Sussex students library occupation

80 students at the University of Sussex have occupied their library in protest against the commodification of education and its provision at their university.

Submitted by Ed on November 29, 2006

Since 9:30pm this evening, 80 students from the University of Sussex have occupied their library in support of the SortUSOut campaign, a campus wide campaign for better provision of welfare and education at the University of Sussex. Our focus is on local problems directly damaging the education of students at Sussex but also the wider issues around the commodification of higher education.

The demands of the occupation are:

1) The extending of library opening hours until 2am
2) The democratisation of the governance of Sussex University
3) More contact time for students
4) More affordable housing on campus
5) Reinstatement of the Equal Opportunities Unit
6) Decent pay and conditions for all academic and non-academic staff
7) Against the commodification of education and the introduction of tuition fees

University of Sussex senior management have made many assurances over the years, including one tonight about "processes in the process". These assurances have failed to translate into concrete improvements.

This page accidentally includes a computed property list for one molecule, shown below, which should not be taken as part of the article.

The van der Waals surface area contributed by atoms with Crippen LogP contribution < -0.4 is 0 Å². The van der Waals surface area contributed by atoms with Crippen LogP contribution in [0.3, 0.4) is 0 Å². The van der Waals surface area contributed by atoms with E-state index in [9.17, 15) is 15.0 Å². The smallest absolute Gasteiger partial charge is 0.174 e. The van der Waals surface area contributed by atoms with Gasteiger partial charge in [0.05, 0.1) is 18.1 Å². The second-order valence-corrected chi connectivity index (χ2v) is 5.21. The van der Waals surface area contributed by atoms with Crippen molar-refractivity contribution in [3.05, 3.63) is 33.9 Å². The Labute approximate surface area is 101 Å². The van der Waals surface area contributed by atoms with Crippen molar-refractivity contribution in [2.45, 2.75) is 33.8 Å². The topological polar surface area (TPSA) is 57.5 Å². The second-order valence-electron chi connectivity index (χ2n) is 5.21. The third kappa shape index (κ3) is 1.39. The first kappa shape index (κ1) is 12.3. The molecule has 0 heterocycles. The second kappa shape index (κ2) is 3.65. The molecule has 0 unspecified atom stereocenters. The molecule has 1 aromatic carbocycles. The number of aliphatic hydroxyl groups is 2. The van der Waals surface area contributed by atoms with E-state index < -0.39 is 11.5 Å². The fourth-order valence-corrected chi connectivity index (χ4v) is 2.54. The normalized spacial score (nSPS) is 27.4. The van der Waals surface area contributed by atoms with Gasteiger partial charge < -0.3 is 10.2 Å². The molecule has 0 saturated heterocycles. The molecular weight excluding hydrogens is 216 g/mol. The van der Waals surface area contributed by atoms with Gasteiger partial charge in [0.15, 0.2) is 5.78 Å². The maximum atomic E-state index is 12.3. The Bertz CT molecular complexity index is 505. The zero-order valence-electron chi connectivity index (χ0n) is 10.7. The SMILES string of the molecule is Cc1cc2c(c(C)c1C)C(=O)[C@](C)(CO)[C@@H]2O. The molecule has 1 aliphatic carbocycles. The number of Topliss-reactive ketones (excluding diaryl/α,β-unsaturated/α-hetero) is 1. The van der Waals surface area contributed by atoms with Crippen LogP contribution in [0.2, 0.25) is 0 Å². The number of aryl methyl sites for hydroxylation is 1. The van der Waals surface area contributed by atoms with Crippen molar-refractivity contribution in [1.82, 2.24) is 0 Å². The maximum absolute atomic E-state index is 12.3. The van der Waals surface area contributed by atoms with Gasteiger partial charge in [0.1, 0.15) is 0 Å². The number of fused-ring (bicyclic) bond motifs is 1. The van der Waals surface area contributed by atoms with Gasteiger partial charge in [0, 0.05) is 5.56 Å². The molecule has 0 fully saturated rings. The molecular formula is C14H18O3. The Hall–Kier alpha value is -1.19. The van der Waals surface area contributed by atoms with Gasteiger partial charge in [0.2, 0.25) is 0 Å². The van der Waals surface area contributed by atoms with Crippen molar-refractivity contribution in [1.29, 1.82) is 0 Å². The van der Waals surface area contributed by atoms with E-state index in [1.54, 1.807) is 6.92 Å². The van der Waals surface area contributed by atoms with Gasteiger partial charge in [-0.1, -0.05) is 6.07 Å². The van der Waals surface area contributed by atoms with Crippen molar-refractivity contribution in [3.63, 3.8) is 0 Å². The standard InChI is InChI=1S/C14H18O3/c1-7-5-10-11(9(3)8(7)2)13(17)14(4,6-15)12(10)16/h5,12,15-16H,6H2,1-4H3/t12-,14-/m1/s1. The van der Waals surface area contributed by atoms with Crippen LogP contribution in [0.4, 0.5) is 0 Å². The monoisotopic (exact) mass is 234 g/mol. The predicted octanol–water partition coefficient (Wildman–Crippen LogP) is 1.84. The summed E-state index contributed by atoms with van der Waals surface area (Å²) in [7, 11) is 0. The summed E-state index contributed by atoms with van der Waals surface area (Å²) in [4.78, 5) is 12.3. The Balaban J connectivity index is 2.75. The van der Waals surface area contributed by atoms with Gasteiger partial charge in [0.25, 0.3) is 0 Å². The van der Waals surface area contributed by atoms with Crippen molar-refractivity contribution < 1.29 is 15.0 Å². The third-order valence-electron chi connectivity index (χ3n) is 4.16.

Management have also claimed that the University of Sussex is 'about average' in terms of contact hours in comparison to other universities. This is no consolation but rather points to the sorry state of higher education in general. The attempted closure of Chemistry at Sussex, mirrored by current attempts at closing Physics at Reading, are further evidence of these trends. This is no coincidence or one-off event; even the VC here openly acknowledged at an open meeting with students that there will be more department closures in the next five years.

We here at Sussex have begun to use direct action as a result of years of dishonesty and systematic disregard for the interests of students on the part of senior management. These issues affect all students and staff at universities across Britain and Europe, and its only when we see our problems as part of the wider context of running education for profit, that we can start to solve them.

Discussion on the occupation in the libcom forums, here.